Paul Wright
I will need to sell both my 7D and 5DII to get the 1DX so I am counting on it to have at least (preferably better) the autofocus capabilities of the 7D and at least (preferably better) the IQ (at 3200 or so) of the 5DII. I shoot as a hobby (most of the time) so I am not too worried about having a backup body. Too give you an example, I shot my daughter's basketball game yesterday and put my 70-200 IS II on the 5DII and shot at ISO 3200 / 2.8 / 1/500th and put my 50 1.2 on the 7D and shot at ISO 1600 / 1.8 / 1/500th. Here are two sample shots, 1 each from the 5DII and 7D set-ups. Can you guess which is which with looking at the EXIF data?
 

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neuroanatomist

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Jul 21, 2010
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pwp said:
When both you guys get your 1DX will you really be reaching for your 7D when shooting action?
If the AF and tracking of the 1DX works as advertised, this will be the action body of choice.
The 7D will of course have it's days when you need f/8 AF.
General action, no. But I'll reach for my 7D when I know I'm going to be focal length-limited, i.e. when I'd be shooting at 400mm on the 7D and still need to crop a bit. If the 1D X had f/8 AF, I'd be tempted to use 400mm f/5.6 with a 1.4x TC (probably with the prime vs. my 100-400mm) - at least, I'd try it. But practically speaking, I'm going to need want the 500mm f/4L IS II and 1.4x III on the 1D X before I consider abandoning APS-C.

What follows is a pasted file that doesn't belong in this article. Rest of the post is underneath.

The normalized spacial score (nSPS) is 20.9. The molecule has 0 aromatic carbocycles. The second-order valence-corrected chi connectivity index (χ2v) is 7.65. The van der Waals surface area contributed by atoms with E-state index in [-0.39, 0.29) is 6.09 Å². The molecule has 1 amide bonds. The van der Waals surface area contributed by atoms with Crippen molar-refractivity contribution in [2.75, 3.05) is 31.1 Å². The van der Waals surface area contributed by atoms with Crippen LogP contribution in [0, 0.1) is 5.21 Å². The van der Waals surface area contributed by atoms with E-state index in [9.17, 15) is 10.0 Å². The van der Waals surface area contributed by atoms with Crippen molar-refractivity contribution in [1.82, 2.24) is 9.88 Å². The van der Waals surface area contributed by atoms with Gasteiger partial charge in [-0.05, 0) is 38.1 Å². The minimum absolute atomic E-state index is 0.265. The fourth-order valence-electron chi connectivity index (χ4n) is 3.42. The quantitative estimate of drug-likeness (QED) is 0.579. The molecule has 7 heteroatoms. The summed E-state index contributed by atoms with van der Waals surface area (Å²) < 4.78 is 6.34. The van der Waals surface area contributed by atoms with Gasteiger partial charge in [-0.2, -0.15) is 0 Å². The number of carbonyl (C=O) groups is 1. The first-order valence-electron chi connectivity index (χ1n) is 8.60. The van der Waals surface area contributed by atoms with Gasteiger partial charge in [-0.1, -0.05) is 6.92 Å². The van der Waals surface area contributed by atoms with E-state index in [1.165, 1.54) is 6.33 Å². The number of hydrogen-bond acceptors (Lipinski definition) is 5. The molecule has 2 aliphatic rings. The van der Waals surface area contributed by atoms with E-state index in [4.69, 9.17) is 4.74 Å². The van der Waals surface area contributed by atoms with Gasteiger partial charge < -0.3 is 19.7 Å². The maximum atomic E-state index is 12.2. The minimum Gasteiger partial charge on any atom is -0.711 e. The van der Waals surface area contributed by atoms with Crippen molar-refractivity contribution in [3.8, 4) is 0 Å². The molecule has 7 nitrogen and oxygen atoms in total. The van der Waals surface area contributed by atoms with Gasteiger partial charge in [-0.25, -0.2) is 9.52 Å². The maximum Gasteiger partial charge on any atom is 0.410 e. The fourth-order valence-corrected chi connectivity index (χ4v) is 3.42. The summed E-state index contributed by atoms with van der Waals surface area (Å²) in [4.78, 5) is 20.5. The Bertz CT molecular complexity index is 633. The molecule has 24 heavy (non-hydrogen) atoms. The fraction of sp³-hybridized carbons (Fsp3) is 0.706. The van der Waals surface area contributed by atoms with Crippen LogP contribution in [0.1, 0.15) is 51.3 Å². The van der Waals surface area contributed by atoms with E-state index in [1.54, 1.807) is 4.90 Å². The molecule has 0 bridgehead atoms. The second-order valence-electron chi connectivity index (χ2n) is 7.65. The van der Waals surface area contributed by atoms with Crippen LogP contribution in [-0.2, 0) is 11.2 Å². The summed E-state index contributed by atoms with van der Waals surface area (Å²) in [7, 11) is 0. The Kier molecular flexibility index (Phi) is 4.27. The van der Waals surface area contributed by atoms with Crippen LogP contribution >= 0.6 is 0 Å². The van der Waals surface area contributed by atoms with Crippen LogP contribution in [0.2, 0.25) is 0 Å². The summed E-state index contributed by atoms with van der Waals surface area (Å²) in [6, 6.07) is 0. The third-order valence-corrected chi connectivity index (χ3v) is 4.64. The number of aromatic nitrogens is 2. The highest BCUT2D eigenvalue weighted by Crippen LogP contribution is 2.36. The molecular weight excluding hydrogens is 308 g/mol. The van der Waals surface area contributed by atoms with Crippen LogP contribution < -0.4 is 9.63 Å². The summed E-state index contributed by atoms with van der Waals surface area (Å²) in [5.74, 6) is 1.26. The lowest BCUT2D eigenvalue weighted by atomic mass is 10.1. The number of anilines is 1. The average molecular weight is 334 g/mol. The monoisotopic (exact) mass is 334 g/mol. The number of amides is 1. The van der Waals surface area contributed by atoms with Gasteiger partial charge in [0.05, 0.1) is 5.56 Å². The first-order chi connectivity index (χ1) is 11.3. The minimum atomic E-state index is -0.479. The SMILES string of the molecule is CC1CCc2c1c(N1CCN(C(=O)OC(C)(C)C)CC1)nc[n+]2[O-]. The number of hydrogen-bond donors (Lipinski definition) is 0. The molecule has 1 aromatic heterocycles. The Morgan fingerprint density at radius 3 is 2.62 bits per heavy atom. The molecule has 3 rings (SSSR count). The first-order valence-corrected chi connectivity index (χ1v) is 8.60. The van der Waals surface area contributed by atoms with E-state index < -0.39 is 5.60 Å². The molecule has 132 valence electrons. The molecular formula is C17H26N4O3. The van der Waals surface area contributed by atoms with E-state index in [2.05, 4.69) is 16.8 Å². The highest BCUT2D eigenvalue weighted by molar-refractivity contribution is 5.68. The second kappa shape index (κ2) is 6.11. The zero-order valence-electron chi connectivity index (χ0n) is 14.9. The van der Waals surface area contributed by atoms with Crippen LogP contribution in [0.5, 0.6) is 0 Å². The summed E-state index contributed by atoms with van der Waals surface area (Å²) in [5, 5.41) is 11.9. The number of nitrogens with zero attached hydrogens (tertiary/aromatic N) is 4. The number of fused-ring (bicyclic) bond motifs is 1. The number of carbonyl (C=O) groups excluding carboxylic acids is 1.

BTW, the 7D doesn't AF at f/8 either - only pre-1D X 1-series bodies have that capability.
 

pwp

EOS 5D MK IV
Oct 25, 2010
2,521
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neuroanatomist said:
pwp said:
When both you guys get your 1DX will you really be reaching for your 7D when shooting action?
If the AF and tracking of the 1DX works as advertised, this will be the action body of choice.
The 7D will of course have it's days when you need f/8 AF.